Background - Traditional audit methods are limited in their ability to provide short
feedback loop to identify underperforming surgical units in time for them to respond
appropriately. Moreover, case mix and other confounding factors limit the usefulness
of crude mortality figures. More advanced industrial methods such as cumulative
sum method (CUSUM) have therefore become of interest to surgeons.
Hypothesis – Continuous monitoring of outcome in aortic aneurysm surgery using
CUSUM technique (with optimisation using fractional polynomial mathematical
models) can be applied, and do provide significant higher and more accurate
detection rate of outliers when compared to traditional audit methods.
Methods – Using anonymised records from National Vascular Database (NVD),
three monitoring systems were applied in real time: Cumulative mortality (reflecting
traditional audit process), funnel plot, and CUSUM (SPRT). VBOHM risk score was
used to adjust for case-mix. Outliers were detected using different detection levels
(h) and odds ratios (OR) with variable mortality rates (p). Performance of the three
monitoring models was compared using direct alarm signals, sensitivity and
specificity analysis, receiver operating curve (ROC), and average run length (ARL).
Choosing control limits to maximise efficiency was approximated using direct
simulation, Markov chain, and fractional polynomial techniques.
Results –In-hospital mortality following elective Abdominal Aortic Aneurysm (AAA)
repair between 1995 and 2011 in 140 centers were monitored. Compared to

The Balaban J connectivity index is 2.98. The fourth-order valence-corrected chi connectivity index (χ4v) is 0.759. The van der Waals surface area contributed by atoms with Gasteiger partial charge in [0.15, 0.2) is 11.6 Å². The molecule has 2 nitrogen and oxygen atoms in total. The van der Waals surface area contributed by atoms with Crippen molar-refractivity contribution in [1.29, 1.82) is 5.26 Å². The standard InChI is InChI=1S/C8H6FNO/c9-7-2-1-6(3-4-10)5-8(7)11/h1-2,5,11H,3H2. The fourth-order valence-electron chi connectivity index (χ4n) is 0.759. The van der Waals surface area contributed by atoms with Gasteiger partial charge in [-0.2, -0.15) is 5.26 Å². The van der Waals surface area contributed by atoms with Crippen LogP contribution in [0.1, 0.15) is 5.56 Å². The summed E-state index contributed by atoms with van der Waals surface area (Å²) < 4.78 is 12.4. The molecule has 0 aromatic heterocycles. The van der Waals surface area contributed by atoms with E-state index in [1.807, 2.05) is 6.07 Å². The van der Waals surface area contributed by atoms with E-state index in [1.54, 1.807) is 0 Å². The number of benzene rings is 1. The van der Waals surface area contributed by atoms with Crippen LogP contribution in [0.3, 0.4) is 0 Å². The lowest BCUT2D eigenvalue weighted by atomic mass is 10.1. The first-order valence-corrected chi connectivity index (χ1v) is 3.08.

traditional audit methods, CUSUM has significant sensitivity to the outlier status of
each vascular unit, with average number of CUSUM alerts of 0.89 when there is no
outlier status, rising up to 23 alerts when there is an outlier status. Maximising the
sensitivity and specificity of detecting outliers by CUSUM technique (also called incontrol
ARL) while minimising false alarms (also called out-of-control ARL) was
achieved using different range of values for control limits (h) and odds ratios (OR).
For best CUSUM performance, values of OR=3, p=3, and h=1.25 has been shown to
detect outliers correctly in 53% of case, and reject correctly in 59% of cases. This
corresponds with CUSUM sensitivity of 80% and specificity of 80%. CUSUM has a
positive predictive value of 78% and negative predictive values of 82%, with
accuracy reaching 80%. Fractional polynomial technique and CUSUM simulation
behavior were shown to correlate well (R > 0.88,
|Date of Award||Sep 2016|